Behavioral therapy is a strategy parents can use to treat their child’s ADHD. Behavioral therapy is often effective at helping a child control her impulsiveness, hyperactivity, and inattentiveness. Pediatric therapy along with at-home strategies is helpful at improving a child’s overall behavior.
Pediatric Therapy for ADHD
Many doctors recommend behavior therapy as a form of treatment for young children diagnosed with ADHD. A behavioral therapist will use several techniques to encourage the child to control his behavior. The therapist can suggest alternate behaviors to use in different situations. For instance, through therapy a child with ADHD can discover a healthy way to cope when the urge strikes to act out in a violent or disruptive way.
There are several techniques a therapist can employ to alter the child’s negative behavior at home and at school. One method is positive reinforcement. The basis of this technique is to catch the child doing something good and reward the behavior. The reward can be as simple as getting five extra minutes of TV time as a result of completing a homework assignment. If this method is unsuccessful, the therapist may suggest the parent withdraws privileges when the child is not behaving. There can also be a combination of the two techniques where the child can earn stars or points toward prizes and lose stars or points when the behavior is not on point.
Pediatric therapy is also useful for children who are struggling socially. Children with ADHD may have difficulty interacting with their peers and have the inability to make lasting friendships. The therapist may meet one on one with the child or set up a peer group with a small number of kids diagnosed with ADHD. Peer groups allow children to interact under the supervision of a therapist who can provide feedback on conflict resolution and practicing good social skills.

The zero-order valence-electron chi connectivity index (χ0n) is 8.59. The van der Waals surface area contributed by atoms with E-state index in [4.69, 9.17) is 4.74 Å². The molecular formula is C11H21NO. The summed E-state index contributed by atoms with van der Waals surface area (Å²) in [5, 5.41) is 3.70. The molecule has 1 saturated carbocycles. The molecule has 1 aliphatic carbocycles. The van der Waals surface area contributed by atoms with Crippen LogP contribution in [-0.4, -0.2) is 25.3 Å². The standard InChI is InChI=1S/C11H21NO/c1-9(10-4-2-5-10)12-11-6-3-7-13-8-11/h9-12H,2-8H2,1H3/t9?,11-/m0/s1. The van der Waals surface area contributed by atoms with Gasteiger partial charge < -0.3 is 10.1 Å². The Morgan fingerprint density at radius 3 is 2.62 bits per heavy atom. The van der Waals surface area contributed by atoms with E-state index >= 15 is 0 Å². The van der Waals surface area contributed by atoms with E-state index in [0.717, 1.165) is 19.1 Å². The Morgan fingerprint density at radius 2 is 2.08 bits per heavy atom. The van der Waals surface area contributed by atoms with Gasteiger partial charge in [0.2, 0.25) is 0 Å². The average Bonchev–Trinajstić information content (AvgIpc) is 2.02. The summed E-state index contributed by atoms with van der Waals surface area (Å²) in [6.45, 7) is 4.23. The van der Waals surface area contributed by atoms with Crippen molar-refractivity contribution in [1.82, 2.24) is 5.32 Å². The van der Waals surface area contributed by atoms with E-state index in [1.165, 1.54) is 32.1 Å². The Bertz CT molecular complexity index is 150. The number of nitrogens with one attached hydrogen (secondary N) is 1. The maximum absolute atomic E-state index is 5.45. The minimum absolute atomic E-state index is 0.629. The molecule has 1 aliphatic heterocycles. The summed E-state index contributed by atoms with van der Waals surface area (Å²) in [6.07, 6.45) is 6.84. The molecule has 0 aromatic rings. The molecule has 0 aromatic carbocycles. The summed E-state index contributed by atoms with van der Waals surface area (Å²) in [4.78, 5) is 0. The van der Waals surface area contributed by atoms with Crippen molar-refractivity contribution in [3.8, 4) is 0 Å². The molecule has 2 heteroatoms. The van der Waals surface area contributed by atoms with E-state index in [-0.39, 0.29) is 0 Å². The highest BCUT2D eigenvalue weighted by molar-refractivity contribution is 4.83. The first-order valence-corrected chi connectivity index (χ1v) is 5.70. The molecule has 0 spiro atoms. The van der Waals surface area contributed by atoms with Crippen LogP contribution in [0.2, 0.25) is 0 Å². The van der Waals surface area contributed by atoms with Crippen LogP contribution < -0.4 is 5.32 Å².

Parent involvement is essential for pediatric therapy to work. The therapist can educate the parent on how creating a structured environment will help keep the child on task.
Top 3 Tips for Parents
ADHD treatment must continue at home to make a positive impact on a child’s overall behavior. Keep in mind the following three tips when parenting a child with ADHD:
- Good Nutrition – Medical studies have proven the effectiveness of a well-balanced diet for children with ADHD. Children should eat a diet rich in protein, fruits, and vegetables. Whole foods are best for children with ADHD with a reduction in foods high in sugar. Specialists have also suggested to their ADHD patients to eliminate certain substances completely from their diets. According to the American Academy of Pediatrics, children with ADHD should not consume foods with yellow or red dye, aspartame, sodium benzoate, MSG, and nitrites.
- Better Sleep Habits – Getting enough sleep each night will help your child stay focused during the day. Bedtimes need to be consistent with a wind-down period beforehand. A relaxing bath and story before bed may be a good ritual to start. Avoid screen time before bed since this may make it difficult for the child to get sleepy.
- Daily Routines – Set up predictable rituals at home to help your child know what to expect. Hang up a schedule for your child to view, allowing her to see what time she is waking up each morning, doing homework, bathing, mealtimes, and going to bed. Keep afterschool activities to a minimum to avoid overwhelming the child.
Parents, therapists, doctors, and teachers can all band together to supply the child with the tools he needs to manage his symptoms. In the end, he’ll feel more self-control and confidence as he learns to succeed without complete reliance on medication.